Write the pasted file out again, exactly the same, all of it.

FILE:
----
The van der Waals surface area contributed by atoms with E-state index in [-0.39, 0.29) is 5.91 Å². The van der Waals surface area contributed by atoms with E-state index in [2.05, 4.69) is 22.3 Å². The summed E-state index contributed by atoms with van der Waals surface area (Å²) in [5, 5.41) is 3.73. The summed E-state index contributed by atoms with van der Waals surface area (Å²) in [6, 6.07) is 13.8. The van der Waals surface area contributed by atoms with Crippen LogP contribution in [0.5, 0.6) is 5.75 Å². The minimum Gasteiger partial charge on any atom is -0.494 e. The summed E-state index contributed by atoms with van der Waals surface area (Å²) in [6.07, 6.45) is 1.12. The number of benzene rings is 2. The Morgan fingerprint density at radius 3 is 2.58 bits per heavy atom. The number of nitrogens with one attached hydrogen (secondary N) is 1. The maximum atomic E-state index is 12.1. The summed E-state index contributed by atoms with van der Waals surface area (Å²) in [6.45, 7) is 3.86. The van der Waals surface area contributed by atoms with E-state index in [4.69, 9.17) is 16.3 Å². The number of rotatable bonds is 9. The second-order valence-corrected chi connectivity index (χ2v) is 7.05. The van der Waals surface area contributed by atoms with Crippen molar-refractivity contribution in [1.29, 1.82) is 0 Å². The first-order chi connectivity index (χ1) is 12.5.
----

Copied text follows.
The van der Waals surface area contributed by atoms with E-state index in [-0.39, 0.29) is 5.91 Å². The van der Waals surface area contributed by atoms with E-state index in [2.05, 4.69) is 22.3 Å². The summed E-state index contributed by atoms with van der Waals surface area (Å²) in [5, 5.41) is 3.73. The summed E-state index contributed by atoms with van der Waals surface area (Å²) in [6, 6.07) is 13.8. The van der Waals surface area contributed by atoms with Crippen LogP contribution in [0.5, 0.6) is 5.75 Å². The minimum Gasteiger partial charge on any atom is -0.494 e. The summed E-state index contributed by atoms with van der Waals surface area (Å²) in [6.07, 6.45) is 1.12. The number of benzene rings is 2. The Morgan fingerprint density at radius 3 is 2.58 bits per heavy atom. The number of nitrogens with one attached hydrogen (secondary N) is 1. The maximum atomic E-state index is 12.1. The summed E-state index contributed by atoms with van der Waals surface area (Å²) in [6.45, 7) is 3.86. The van der Waals surface area contributed by atoms with E-state index in [4.69, 9.17) is 16.3 Å². The number of rotatable bonds is 9. The second-order valence-corrected chi connectivity index (χ2v) is 7.05. The van der Waals surface area contributed by atoms with Crippen molar-refractivity contribution in [1.29, 1.82) is 0 Å². The first-order chi connectivity index (χ1) is 12.5.